Making of Pomodoro: Design

April 20, 2016

This is the first part of blog series about the Pomodoro timer application we’ve developed at Brains & Beards over the last few weeks. Our goal, apart from creating a (hopefully) useful productivity tool, was to check the cross-platform capabilities of React Native and report on the experience.

Why React Native?

React Native is a Javascript-based programming framework, developed by the Facebook team, which allows to build native apps from mobile devices. It is strongly based on React — a handy JS library widely used for managing front-end in web applications.

Originally developed for iOS, React Native has received a good deal of attention in the recent months, most notably for its integration with the Android operating system. It is this cross-platform compatibility which may, in the future, prove one of its biggest assets. Of course, being based on React, it allows the developer to use most of the React goodies inside of a native app, such as declarative-style app programming, one-way data flow, along with a Flexbox layout system.

App design

Our goal was to create a timer which would help the user focus on a specific task, avoid distractions and track their productivity. The idea behind the application itself is based on the Pomodoro Technique, and essentially boils down to splitting your work time into 25-minute periods (called pomodoros) — during each pomodoro you should only focus on one specific task.

The optimal process, according to the creators of the technique, looks as follows:

1. Choose a task to be done. Here, we can either create a new task or select one that we already performed before.

“Welcome” screen allows the user to select a new task to work on.

2. Launch the task. Once started, we are taken to a “timer” page which counts down from 25 minutes. During this time, the user is meant to focus on the chosen task and avoid any disruptions.


3. If the user feels that they really need to stop for a moment, for instance to answer an important phone call, or they get a brilliant idea which needs to be written down, they can always press the pause button — this will give them 2 extra minutes to deal with the distraction.

Pause screen.

4. Clicking on the white button at the bottom will resume the task. It can be paused again later, of course, but note that any time elapsed during the first pause will be deducted from the 2-minute span — we don’t want to cheat on ourselves, eh?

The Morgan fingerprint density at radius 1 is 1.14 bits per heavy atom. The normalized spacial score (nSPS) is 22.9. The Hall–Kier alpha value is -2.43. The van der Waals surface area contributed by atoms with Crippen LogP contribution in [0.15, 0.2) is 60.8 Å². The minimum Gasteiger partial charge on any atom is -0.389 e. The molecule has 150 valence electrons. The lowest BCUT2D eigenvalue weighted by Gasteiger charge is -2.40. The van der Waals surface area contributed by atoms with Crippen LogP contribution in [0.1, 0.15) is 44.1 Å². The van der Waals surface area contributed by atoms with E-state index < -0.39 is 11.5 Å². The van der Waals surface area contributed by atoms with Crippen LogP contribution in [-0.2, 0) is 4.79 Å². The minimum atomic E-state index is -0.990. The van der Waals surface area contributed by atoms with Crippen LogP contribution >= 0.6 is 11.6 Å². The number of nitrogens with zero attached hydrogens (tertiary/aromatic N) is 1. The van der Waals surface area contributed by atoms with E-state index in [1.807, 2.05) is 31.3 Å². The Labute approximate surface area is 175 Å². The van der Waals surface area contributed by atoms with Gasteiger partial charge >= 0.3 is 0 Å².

If the user doesn’t return to the main task within the 2 minutes, the current activity (pomodoro) will be marked as “spoiled”, and it will have to be restarted.


5. Conversely, if the user manages to focus on the task for 25 minutes straight (without making breaks longer than 2 minutes in total), they have earned themselves a 5-minute break.

Break screen. No way to speed it up :)

It is also possible for the user to see the history of the activities they performed on a given day and quickly see which ones were successfully completed.

Right now, there are no task groups implemented yet, but

Ideas for the future

While the current version of the application only incorporates the basic time tracking features shown above, there is still a lot to come!

  • Sync the tasks history with backend and share your pomodoro history on multiple devices
  • Allow to organise your tasks into groups: House chores, Work, Education…
  • Display productivity graphs: completed pomodoro rates, proportions of different kinds of tasks on each day…

If you came this far, you may be happy to hear that our Pomodoro app is free of charge and should be available via Google Play soon! (Probably around May 2016.)

Next week we will take a look at the application from a programmer’s perspective, for a change: basic React Native setup process, incorporating external libraries, and running the app on an emulator. See you soon!

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Blog author: Marek Waligórski

Marek Waligórski

Software Developer

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